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Members Helping Members

Safety Corner logoby John Allen and Bob Zogg

Sharing information and providing feedback can help fellow CRW members in many ways. For example, you can remind another member about safety and courtesy on the road or help another member learn new riding skills. Read on for some tips on how to share information and provide feedback.

Safety/Courtesy Reminders: Suppose you observe a cyclist doing something unsafe or discourteous. You may think “Gee, someone really should talk to that person”. But, who? CRW has no designated safety police. If something is to be said, it’s going to be up to you. But, how? Assuming that you can catch up to the cyclist in question, what would you say?

To start, be honest about your motives. Do you merely want to vent your frustration, or do you want to have a positive influence? If the latter, you’ll want to approach the discussion thoughtfully. Maybe something like this:
• Introduce yourself.
• Follow your introduction with a compliment. If you think hard enough, there’s probably something right about how the person is riding—if not, you could at least say that you really like their bike.
• Rather than attacking the negative (“Don’t block motorists trying to pass”), encourage the positive (“It really helps if we single up to let motorists pass”).
• Maintain a friendly tone. Suggest a change, rather than demanding one.
Even if it doesn’t come out quite the way you had hoped and the recipient gets defensive, don’t sweat it. After they settle down, they may realize that you were right to comment. And, the more you do it, the better you’ll get at it.

Coaching Beginners: On the other hand, you may notice cyclists who appear uncomfortable with club riding. While you can sometimes give useful tips to beginners at the ride start, your best opportunity is during the ride. If you start after the main group has left, you will catch up with any riders having serious difficulty with technique. Your help will get a beginner off on the right foot—both on the bicycle and with the club. Plus, it puts the beginner in a positive frame of mind.

Introduce yourself, and ask something like “Are you new to club riding? Would you like a bit of coaching?” Usually, the answer will be yes—friendly attention is flattering. The following points are often helpful:
• “Are your bike’s gears working well? Can you use some tips on how they work?” Simple pointers are that moving the chain farther from the centerline of the bicycle puts it into a higher gear, and to avoid the “crossover” gears that place the chain at a large angle—especially the small chainwheel/small sprocket combination.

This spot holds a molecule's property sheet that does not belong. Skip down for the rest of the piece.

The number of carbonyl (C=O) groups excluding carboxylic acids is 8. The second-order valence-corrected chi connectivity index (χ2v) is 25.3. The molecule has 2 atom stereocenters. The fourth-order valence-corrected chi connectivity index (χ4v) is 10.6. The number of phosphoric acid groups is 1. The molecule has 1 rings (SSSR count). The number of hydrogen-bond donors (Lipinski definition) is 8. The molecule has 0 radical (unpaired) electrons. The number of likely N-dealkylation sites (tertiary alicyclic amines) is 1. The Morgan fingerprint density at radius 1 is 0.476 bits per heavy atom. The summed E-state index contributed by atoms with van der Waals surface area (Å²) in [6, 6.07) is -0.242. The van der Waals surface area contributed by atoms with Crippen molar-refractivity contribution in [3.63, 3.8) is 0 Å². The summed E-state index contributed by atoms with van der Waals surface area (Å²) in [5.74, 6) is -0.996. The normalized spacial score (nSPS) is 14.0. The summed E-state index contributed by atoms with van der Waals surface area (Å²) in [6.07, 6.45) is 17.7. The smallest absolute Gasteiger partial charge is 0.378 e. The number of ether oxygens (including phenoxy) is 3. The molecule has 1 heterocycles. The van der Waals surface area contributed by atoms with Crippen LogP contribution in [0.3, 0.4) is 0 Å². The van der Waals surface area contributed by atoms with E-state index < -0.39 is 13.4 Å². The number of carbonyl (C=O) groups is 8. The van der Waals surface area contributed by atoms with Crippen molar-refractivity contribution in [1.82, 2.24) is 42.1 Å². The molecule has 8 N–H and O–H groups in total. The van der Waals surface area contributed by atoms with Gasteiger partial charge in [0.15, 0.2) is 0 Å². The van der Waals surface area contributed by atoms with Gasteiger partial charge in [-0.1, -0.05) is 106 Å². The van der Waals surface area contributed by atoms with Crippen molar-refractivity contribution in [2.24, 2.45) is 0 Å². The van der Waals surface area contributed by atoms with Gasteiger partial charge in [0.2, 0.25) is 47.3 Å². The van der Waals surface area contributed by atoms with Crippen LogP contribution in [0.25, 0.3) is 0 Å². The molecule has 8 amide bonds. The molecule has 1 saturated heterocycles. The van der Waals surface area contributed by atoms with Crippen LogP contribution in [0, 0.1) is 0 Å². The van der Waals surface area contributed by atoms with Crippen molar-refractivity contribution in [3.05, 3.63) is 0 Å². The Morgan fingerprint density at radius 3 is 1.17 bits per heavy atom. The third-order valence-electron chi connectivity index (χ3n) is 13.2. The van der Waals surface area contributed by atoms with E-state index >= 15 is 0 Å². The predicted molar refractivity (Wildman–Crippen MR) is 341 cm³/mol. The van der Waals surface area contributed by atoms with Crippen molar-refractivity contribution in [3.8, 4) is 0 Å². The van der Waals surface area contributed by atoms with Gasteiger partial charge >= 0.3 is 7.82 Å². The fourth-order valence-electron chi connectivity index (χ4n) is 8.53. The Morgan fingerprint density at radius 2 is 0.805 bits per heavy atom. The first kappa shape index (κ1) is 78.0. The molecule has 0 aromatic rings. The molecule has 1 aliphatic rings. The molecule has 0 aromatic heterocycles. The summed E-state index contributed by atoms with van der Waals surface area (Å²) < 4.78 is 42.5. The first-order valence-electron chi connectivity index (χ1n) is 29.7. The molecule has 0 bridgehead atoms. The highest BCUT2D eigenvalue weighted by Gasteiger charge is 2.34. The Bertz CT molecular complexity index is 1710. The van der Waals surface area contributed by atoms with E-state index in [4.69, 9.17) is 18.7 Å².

• “Pedaling at a higher cadence makes for less strain, and you go just as fast.”
• You might carry a small container of chain lube to help out the few riders (not necessarily beginners!) who show up with squeaky chains.
• Beginners often ride with the saddle too low so that they can put both feet on the ground when stopping. Show them how to shift down and step forward off the saddle, backpedal to the forward-and-high starting position, and then push down on the pedal to restart. Without toe clips or clip-in pedals, the foot goes under the pedal to backpedal. You may raise the saddle a little to encourage correct technique, but be sure your trainee is comfortable with this change.
• A beginner may suffer discomfort from a long reach to the handlebars, or from a saddle that is tilted, too narrow, too soft, or too hard. Sometimes you can correct these problems on the spot with adjustments, but often you can only give the advice to replace a component.
• After asking permission, you might check for safety/mechanical problems—a loose quick release, brake shoe rubbing, soft tire, etc. Carry a toolkit so you can deal with mechanical problems (including your own—it happens!).

Let’s face it— none of us is perfect. An occasional reminder can help any of us recognize where we can improve. Sometimes the third-party perspective is just what we need. So, when it’s your turn to be the recipient of a safety or courtesy reminder, try to take it gracefully—you might even thank the person for the reminder.

Remember—safety is about choices. What choices will you make?

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